Vertigo & Dizziness


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Vertigo is a subtype of dizziness in which a patient inappropriately experiences the perception of motion (usually a spinning motion) due to dysfunction of the vestibular system.

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  • Sudden attacks of vertigo are more commonly due to benign disorders of the inner ear, and while bothersome, they can be less worrisome.  Viral infections of the inner ear can interfere with normal signaling, causing a sudden attack of vertigo that can last for over 24 hours. Usually, patients will have a history of recent runny nose, cough or fever. On the other hand, short episodic attacks associated with changes in head position are suggestive of a condition called benign paroxysmal positional vertigo. While symptoms can be debilitating, the condition can be easily treated by a physician through series of specific physical maneuvers to reposition the components of the inner ear.Dizziness or lightheadedness, on the other hand, could be indicative of a heart or vascular problem. While stroke is a rare cause of dizziness, over 50 percent of patients diagnosed with stroke report dizziness.  Early diagnosis of stroke is vital in order to administer key medications that can prevent permanent damage.  In order to maximize the effectiveness of the medication, it should be administered within 90 minutes of symptom onset.  Additional stroke red flags include:- Trouble with speaking or understanding- Numbness or weakness on one side of your body or face- Blurred or double visionFurthermore, if a stroke occurs in the balance center of your brain, sudden vertigo can also occur.Read more:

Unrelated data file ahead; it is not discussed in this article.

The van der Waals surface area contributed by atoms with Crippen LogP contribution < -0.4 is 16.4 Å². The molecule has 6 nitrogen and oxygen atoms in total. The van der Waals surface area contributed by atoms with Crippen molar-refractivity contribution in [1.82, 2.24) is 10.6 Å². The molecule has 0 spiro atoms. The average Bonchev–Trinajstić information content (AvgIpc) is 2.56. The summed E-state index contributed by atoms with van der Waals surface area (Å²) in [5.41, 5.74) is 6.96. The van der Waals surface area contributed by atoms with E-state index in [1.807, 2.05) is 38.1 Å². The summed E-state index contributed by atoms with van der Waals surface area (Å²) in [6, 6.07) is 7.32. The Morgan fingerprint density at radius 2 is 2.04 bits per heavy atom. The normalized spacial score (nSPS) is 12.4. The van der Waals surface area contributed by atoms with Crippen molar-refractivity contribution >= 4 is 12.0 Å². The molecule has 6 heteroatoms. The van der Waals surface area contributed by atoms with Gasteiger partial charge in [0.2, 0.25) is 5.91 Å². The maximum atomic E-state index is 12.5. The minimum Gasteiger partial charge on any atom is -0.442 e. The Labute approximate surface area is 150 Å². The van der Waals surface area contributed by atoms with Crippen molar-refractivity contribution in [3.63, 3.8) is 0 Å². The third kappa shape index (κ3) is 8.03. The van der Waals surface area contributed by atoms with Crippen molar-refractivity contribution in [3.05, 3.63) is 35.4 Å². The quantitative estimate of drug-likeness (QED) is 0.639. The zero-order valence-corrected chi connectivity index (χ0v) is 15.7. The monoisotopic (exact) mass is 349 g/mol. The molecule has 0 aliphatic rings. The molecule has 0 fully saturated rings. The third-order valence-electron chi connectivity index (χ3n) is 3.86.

• Plasil(metoclopramide)
  • Vertigo & Dizziness

    1. 1. Dizziness &VertigoFrederick Mars Untalan
    2. 2. VertigoLatin word “vertere” means to turnsuffix “igo” is a condition of turning about
    3. 3. O Dizziness one of the most commoncomplaints in the primary care settingO 3rd most common complaint after chest painand fatigueO 20%, general population, aged 18-65yrs, reported dizziness within previousmonth*O Incidence increases with age***Yardley I,Owen N, Nazareth I, Luxon L. Br J Gen Prac. 1998;.**Kroenke K, Mangelsdorf D. Am J Med. 1989Epidemiology
    4. 4. EpidemiologyO Over one year 18% of 65+ complained toa physician or had loss of usual activitiesdue to dizzinessO 30% prevalence in community surveyO Most common complaint over age 75O Risk factor for functional
    5. 5. The number of patients presenting with dizzinessto primary care professionals increases with age0. 1 2 3 4 5 6 70–1415–2425–3435–4445–5455–6465–7475–8485+Ageofpatients% primary care visits with dizziness as a presenting complaintSloane PD. J Fam Pract 1989;29:33–8.US survey of 2879 physicians
    6. 6. Sloane PD.. J Fam Pract 1989Proportion Seen by Different DisciplinesGP / FM44%GeneralInternist23%Other Internal MedSpecialist6%Otolaryngologists6%Cardiologists6%Other4%General Surgeons4%Neurologists4%Surgical Sub-Specialists(OB/GYN)3%Physicians/Specialists
    7. 7. Sloane PD, dallara J, Roach C, Bailey KE, Mitchell M, McNUtt R.. J Am Board Fam Pract. 1994*Desmond AL.,20043 of 140( 2%) patients referred for otologic diagnosis*Treatment Strategies done by MDsTreatment Strategy0%Office Lab Test14%Advanced Testing(CT, MRI)5%Referral to Specialist4%Medication25%Observation29%Reassurance17%BehaviouralRecommendations6%Treatment Strategy
    8. 8.
    9. 9.
    10. 10. Vestibular
    11. 11.
    12. 12.
    13. 13.
    14. 14. Dizziness vs
    15. 15. DIZZINESS VERTIGOO LightheadednessO Heart/vascularproblemO strokeO Inner ear disorderO Viral infxO Changes in
    16. 16.